The Department of Natural Resources (DNR) says that while a program to keep consumer electronics out of landfills fares well, concerns remain that people are still illegally dumping old televisions and other gadgets.
Governor Jim Doyle signed a law that banned most consumer electronics from Wisconsin landfills and incinerators. DNR staff told their board this week that almost 100 million pounds of electronics have been recycled through a state program for recyclers and waste collectors, called E-Cycle Wisconsin.
But E-cycle coordinator Sarah Murray says there are still some consumers unfamiliar with the law, or who illegally dump on purpose.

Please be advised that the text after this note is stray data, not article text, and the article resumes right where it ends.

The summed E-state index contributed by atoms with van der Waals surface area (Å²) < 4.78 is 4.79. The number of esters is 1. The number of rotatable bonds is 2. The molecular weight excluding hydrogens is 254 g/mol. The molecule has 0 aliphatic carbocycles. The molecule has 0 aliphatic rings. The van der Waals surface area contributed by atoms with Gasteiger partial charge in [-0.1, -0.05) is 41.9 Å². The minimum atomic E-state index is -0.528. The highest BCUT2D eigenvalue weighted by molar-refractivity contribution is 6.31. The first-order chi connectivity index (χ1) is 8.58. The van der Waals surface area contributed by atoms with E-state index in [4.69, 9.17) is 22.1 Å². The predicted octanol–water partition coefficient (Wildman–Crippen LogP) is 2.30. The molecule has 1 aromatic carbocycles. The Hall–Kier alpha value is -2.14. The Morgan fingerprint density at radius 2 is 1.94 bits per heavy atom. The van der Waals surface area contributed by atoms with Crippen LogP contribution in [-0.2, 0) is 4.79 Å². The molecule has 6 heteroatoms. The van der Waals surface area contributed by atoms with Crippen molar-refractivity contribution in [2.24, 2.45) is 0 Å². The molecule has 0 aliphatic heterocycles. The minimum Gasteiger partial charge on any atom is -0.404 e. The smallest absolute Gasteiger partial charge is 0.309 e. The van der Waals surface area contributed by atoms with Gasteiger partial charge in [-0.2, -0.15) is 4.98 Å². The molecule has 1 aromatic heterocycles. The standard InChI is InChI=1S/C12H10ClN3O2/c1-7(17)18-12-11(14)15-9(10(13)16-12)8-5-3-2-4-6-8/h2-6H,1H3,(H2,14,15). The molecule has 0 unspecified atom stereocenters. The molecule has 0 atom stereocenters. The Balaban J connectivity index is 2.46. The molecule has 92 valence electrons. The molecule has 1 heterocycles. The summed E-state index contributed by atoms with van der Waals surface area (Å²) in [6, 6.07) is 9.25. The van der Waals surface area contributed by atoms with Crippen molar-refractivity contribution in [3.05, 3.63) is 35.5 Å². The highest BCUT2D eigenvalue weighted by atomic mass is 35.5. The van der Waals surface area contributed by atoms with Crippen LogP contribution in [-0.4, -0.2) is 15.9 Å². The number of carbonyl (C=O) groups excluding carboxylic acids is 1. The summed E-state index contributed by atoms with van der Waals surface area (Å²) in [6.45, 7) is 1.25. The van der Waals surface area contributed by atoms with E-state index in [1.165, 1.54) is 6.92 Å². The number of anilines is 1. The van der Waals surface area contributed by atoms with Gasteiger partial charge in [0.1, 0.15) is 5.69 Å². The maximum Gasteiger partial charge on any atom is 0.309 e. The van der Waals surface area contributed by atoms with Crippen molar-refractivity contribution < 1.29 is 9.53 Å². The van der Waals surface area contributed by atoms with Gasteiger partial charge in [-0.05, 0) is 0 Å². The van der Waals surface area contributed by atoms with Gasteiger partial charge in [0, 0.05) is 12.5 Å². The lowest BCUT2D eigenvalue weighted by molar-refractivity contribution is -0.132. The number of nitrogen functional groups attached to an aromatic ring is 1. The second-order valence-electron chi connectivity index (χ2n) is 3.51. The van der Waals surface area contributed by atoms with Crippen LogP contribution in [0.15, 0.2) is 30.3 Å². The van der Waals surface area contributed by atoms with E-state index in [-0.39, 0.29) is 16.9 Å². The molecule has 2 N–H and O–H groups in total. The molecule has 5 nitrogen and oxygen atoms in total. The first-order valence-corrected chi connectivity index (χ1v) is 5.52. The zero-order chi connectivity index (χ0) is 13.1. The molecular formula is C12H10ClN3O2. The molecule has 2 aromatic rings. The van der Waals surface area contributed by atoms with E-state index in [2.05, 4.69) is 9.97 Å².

"We do get complaints about dumping in rural areas. Sometimes it's on public land, sometimes it's in ditches, sometimes it's on private property. We also see issues in urban areas: Maybe somebody puts a TV out at the curb and it gets smashed and creates a hazard, or they might end up in vacant lots."
In addition, Murray says three mainly rural counties — Marquette, Iron and Florence — don't have any e-waste collection sites. The DNR also says that some small-scale recyclers who are not part of E-cycle Wisconsin may be mismanaging the potentially harmful materials found in electronic junk.